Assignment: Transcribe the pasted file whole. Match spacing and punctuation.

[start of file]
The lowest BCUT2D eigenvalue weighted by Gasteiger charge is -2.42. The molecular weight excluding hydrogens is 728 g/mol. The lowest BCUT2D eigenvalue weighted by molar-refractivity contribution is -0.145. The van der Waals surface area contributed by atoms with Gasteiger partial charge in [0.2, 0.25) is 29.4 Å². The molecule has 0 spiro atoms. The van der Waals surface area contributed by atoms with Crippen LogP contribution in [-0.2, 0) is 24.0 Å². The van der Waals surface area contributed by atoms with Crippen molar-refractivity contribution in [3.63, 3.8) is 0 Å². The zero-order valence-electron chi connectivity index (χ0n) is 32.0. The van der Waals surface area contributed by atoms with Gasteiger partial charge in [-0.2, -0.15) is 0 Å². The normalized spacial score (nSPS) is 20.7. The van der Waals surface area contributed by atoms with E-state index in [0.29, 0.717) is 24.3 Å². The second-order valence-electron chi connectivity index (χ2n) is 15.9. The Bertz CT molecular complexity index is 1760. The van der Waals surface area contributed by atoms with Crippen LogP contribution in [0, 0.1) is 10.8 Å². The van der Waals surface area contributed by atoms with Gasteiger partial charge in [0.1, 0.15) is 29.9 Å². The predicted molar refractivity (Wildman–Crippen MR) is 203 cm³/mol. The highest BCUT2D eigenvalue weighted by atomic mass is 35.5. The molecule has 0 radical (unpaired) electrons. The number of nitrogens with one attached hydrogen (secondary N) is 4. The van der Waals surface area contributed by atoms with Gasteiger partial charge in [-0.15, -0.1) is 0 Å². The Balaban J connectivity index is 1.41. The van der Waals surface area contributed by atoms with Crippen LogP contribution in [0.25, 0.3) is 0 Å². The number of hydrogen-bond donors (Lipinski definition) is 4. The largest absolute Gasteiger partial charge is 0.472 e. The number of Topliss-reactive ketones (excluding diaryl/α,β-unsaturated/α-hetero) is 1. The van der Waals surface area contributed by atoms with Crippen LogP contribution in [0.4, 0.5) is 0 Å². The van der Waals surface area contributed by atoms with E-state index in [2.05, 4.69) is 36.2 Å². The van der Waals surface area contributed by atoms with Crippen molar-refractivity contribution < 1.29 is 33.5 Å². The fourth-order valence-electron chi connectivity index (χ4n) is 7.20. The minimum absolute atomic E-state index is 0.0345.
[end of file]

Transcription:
The lowest BCUT2D eigenvalue weighted by Gasteiger charge is -2.42. The molecular weight excluding hydrogens is 728 g/mol. The lowest BCUT2D eigenvalue weighted by molar-refractivity contribution is -0.145. The van der Waals surface area contributed by atoms with Gasteiger partial charge in [0.2, 0.25) is 29.4 Å². The molecule has 0 spiro atoms. The van der Waals surface area contributed by atoms with Crippen LogP contribution in [-0.2, 0) is 24.0 Å². The van der Waals surface area contributed by atoms with Crippen molar-refractivity contribution in [3.63, 3.8) is 0 Å². The zero-order valence-electron chi connectivity index (χ0n) is 32.0. The van der Waals surface area contributed by atoms with Gasteiger partial charge in [-0.2, -0.15) is 0 Å². The normalized spacial score (nSPS) is 20.7. The van der Waals surface area contributed by atoms with E-state index in [0.29, 0.717) is 24.3 Å². The second-order valence-electron chi connectivity index (χ2n) is 15.9. The Bertz CT molecular complexity index is 1760. The van der Waals surface area contributed by atoms with Crippen LogP contribution in [0, 0.1) is 10.8 Å². The van der Waals surface area contributed by atoms with Gasteiger partial charge in [0.1, 0.15) is 29.9 Å². The predicted molar refractivity (Wildman–Crippen MR) is 203 cm³/mol. The highest BCUT2D eigenvalue weighted by atomic mass is 35.5. The molecule has 0 radical (unpaired) electrons. The number of nitrogens with one attached hydrogen (secondary N) is 4. The van der Waals surface area contributed by atoms with Gasteiger partial charge in [-0.15, -0.1) is 0 Å². The Balaban J connectivity index is 1.41. The van der Waals surface area contributed by atoms with Crippen LogP contribution in [0.25, 0.3) is 0 Å². The number of hydrogen-bond donors (Lipinski definition) is 4. The largest absolute Gasteiger partial charge is 0.472 e. The number of Topliss-reactive ketones (excluding diaryl/α,β-unsaturated/α-hetero) is 1. The van der Waals surface area contributed by atoms with Crippen LogP contribution in [0.4, 0.5) is 0 Å². The van der Waals surface area contributed by atoms with E-state index in [2.05, 4.69) is 36.2 Å². The van der Waals surface area contributed by atoms with Crippen molar-refractivity contribution < 1.29 is 33.5 Å². The fourth-order valence-electron chi connectivity index (χ4n) is 7.20. The minimum absolute atomic E-state index is 0.0345.